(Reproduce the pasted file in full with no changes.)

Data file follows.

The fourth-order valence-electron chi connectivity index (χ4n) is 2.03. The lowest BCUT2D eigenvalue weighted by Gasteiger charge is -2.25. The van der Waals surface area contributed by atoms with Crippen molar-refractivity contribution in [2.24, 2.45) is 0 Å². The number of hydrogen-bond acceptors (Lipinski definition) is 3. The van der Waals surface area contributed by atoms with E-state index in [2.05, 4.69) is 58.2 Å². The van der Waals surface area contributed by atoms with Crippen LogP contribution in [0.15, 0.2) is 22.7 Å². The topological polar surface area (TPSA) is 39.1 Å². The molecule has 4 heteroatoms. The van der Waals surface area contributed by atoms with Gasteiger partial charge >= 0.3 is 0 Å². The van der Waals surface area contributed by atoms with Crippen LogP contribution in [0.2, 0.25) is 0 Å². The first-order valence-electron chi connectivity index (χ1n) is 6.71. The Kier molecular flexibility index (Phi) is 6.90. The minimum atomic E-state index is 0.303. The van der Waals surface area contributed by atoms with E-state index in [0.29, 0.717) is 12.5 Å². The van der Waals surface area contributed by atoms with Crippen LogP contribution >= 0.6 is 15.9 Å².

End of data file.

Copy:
The fourth-order valence-electron chi connectivity index (χ4n) is 2.03. The lowest BCUT2D eigenvalue weighted by Gasteiger charge is -2.25. The van der Waals surface area contributed by atoms with Crippen molar-refractivity contribution in [2.24, 2.45) is 0 Å². The number of hydrogen-bond acceptors (Lipinski definition) is 3. The van der Waals surface area contributed by atoms with E-state index in [2.05, 4.69) is 58.2 Å². The van der Waals surface area contributed by atoms with Crippen LogP contribution in [0.15, 0.2) is 22.7 Å². The topological polar surface area (TPSA) is 39.1 Å². The molecule has 4 heteroatoms. The van der Waals surface area contributed by atoms with Gasteiger partial charge >= 0.3 is 0 Å². The van der Waals surface area contributed by atoms with Crippen LogP contribution in [0.2, 0.25) is 0 Å². The first-order valence-electron chi connectivity index (χ1n) is 6.71. The Kier molecular flexibility index (Phi) is 6.90. The minimum atomic E-state index is 0.303. The van der Waals surface area contributed by atoms with E-state index in [0.29, 0.717) is 12.5 Å². The van der Waals surface area contributed by atoms with Crippen LogP contribution >= 0.6 is 15.9 Å².